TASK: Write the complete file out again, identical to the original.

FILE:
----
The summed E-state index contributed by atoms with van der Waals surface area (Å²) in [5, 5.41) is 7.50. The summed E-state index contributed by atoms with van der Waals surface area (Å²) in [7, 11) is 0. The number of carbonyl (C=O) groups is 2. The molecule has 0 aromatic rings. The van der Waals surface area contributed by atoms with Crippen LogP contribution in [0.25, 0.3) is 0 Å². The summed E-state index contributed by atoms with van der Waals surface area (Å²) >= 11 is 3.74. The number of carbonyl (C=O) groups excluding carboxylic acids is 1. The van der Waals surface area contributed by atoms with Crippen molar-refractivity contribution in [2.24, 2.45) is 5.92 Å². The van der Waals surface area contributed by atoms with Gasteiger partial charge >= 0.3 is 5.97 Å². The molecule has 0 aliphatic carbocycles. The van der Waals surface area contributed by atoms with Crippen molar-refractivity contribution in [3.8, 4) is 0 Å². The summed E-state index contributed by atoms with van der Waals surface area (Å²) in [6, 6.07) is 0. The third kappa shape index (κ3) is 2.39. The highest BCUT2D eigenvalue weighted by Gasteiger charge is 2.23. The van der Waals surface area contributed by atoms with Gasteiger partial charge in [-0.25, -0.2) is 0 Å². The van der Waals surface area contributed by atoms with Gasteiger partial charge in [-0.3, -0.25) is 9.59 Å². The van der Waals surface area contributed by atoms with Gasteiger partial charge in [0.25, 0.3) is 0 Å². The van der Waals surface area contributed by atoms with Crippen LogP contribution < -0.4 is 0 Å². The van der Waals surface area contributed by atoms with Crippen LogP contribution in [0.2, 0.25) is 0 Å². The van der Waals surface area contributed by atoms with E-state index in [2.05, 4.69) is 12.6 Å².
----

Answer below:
The summed E-state index contributed by atoms with van der Waals surface area (Å²) in [5, 5.41) is 7.50. The summed E-state index contributed by atoms with van der Waals surface area (Å²) in [7, 11) is 0. The number of carbonyl (C=O) groups is 2. The molecule has 0 aromatic rings. The van der Waals surface area contributed by atoms with Crippen LogP contribution in [0.25, 0.3) is 0 Å². The summed E-state index contributed by atoms with van der Waals surface area (Å²) >= 11 is 3.74. The number of carbonyl (C=O) groups excluding carboxylic acids is 1. The van der Waals surface area contributed by atoms with Crippen molar-refractivity contribution in [2.24, 2.45) is 5.92 Å². The van der Waals surface area contributed by atoms with Gasteiger partial charge >= 0.3 is 5.97 Å². The molecule has 0 aliphatic carbocycles. The van der Waals surface area contributed by atoms with Crippen molar-refractivity contribution in [3.8, 4) is 0 Å². The summed E-state index contributed by atoms with van der Waals surface area (Å²) in [6, 6.07) is 0. The third kappa shape index (κ3) is 2.39. The highest BCUT2D eigenvalue weighted by Gasteiger charge is 2.23. The van der Waals surface area contributed by atoms with Gasteiger partial charge in [-0.25, -0.2) is 0 Å². The van der Waals surface area contributed by atoms with Gasteiger partial charge in [-0.3, -0.25) is 9.59 Å². The van der Waals surface area contributed by atoms with Gasteiger partial charge in [0.25, 0.3) is 0 Å². The van der Waals surface area contributed by atoms with Crippen LogP contribution < -0.4 is 0 Å². The van der Waals surface area contributed by atoms with Crippen LogP contribution in [0.2, 0.25) is 0 Å². The van der Waals surface area contributed by atoms with E-state index in [2.05, 4.69) is 12.6 Å².